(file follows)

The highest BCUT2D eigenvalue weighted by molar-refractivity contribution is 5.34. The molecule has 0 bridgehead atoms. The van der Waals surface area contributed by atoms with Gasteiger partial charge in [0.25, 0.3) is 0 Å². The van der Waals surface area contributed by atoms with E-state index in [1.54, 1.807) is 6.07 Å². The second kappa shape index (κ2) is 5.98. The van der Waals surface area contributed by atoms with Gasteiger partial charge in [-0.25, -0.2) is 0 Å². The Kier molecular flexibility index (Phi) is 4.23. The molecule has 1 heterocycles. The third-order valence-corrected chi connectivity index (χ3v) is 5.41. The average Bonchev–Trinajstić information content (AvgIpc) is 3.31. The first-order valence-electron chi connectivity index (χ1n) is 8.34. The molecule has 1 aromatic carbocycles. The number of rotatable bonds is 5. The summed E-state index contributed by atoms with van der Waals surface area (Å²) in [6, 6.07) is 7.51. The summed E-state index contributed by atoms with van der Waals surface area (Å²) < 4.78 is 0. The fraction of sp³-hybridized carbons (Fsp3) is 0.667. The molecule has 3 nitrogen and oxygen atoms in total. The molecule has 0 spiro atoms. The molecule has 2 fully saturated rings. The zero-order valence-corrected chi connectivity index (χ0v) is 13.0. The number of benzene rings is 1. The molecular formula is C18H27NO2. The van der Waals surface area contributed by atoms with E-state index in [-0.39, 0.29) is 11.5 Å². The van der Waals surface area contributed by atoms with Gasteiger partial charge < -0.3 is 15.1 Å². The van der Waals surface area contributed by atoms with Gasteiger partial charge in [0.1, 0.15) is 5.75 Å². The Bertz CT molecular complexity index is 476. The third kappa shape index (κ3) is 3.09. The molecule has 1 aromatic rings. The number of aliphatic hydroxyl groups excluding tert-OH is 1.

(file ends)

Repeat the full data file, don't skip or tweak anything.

The highest BCUT2D eigenvalue weighted by molar-refractivity contribution is 5.34. The molecule has 0 bridgehead atoms. The van der Waals surface area contributed by atoms with Gasteiger partial charge in [0.25, 0.3) is 0 Å². The van der Waals surface area contributed by atoms with E-state index in [1.54, 1.807) is 6.07 Å². The second kappa shape index (κ2) is 5.98. The van der Waals surface area contributed by atoms with Gasteiger partial charge in [-0.25, -0.2) is 0 Å². The Kier molecular flexibility index (Phi) is 4.23. The molecule has 1 heterocycles. The third-order valence-corrected chi connectivity index (χ3v) is 5.41. The average Bonchev–Trinajstić information content (AvgIpc) is 3.31. The first-order valence-electron chi connectivity index (χ1n) is 8.34. The molecule has 1 aromatic carbocycles. The number of rotatable bonds is 5. The summed E-state index contributed by atoms with van der Waals surface area (Å²) in [6, 6.07) is 7.51. The summed E-state index contributed by atoms with van der Waals surface area (Å²) < 4.78 is 0. The fraction of sp³-hybridized carbons (Fsp3) is 0.667. The molecule has 3 nitrogen and oxygen atoms in total. The molecule has 0 spiro atoms. The molecule has 2 fully saturated rings. The zero-order valence-corrected chi connectivity index (χ0v) is 13.0. The number of benzene rings is 1. The molecular formula is C18H27NO2. The van der Waals surface area contributed by atoms with E-state index in [-0.39, 0.29) is 11.5 Å². The van der Waals surface area contributed by atoms with Gasteiger partial charge < -0.3 is 15.1 Å². The van der Waals surface area contributed by atoms with Gasteiger partial charge in [0.1, 0.15) is 5.75 Å². The Bertz CT molecular complexity index is 476. The third kappa shape index (κ3) is 3.09. The molecule has 1 aromatic rings. The number of aliphatic hydroxyl groups excluding tert-OH is 1.